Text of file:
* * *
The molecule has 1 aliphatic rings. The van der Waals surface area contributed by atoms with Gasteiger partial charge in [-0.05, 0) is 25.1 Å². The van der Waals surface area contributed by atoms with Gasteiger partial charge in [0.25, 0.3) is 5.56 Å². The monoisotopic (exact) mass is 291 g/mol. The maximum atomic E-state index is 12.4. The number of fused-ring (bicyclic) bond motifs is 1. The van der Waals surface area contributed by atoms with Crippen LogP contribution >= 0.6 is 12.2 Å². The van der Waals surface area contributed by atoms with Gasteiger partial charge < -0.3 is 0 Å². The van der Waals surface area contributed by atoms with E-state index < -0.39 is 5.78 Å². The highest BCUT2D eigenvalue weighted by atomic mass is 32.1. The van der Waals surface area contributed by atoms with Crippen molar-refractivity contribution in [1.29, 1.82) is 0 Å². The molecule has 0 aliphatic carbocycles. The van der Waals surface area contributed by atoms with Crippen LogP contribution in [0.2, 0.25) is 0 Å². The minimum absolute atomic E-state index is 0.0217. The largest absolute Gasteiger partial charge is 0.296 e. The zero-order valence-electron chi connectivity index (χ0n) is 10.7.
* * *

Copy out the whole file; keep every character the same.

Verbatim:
The molecule has 1 aliphatic rings. The van der Waals surface area contributed by atoms with Gasteiger partial charge in [-0.05, 0) is 25.1 Å². The van der Waals surface area contributed by atoms with Gasteiger partial charge in [0.25, 0.3) is 5.56 Å². The monoisotopic (exact) mass is 291 g/mol. The maximum atomic E-state index is 12.4. The number of fused-ring (bicyclic) bond motifs is 1. The van der Waals surface area contributed by atoms with Crippen LogP contribution >= 0.6 is 12.2 Å². The van der Waals surface area contributed by atoms with Gasteiger partial charge < -0.3 is 0 Å². The van der Waals surface area contributed by atoms with E-state index < -0.39 is 5.78 Å². The highest BCUT2D eigenvalue weighted by atomic mass is 32.1. The van der Waals surface area contributed by atoms with Crippen molar-refractivity contribution in [1.29, 1.82) is 0 Å². The molecule has 0 aliphatic carbocycles. The van der Waals surface area contributed by atoms with Crippen LogP contribution in [0.2, 0.25) is 0 Å². The minimum absolute atomic E-state index is 0.0217. The largest absolute Gasteiger partial charge is 0.296 e. The zero-order valence-electron chi connectivity index (χ0n) is 10.7.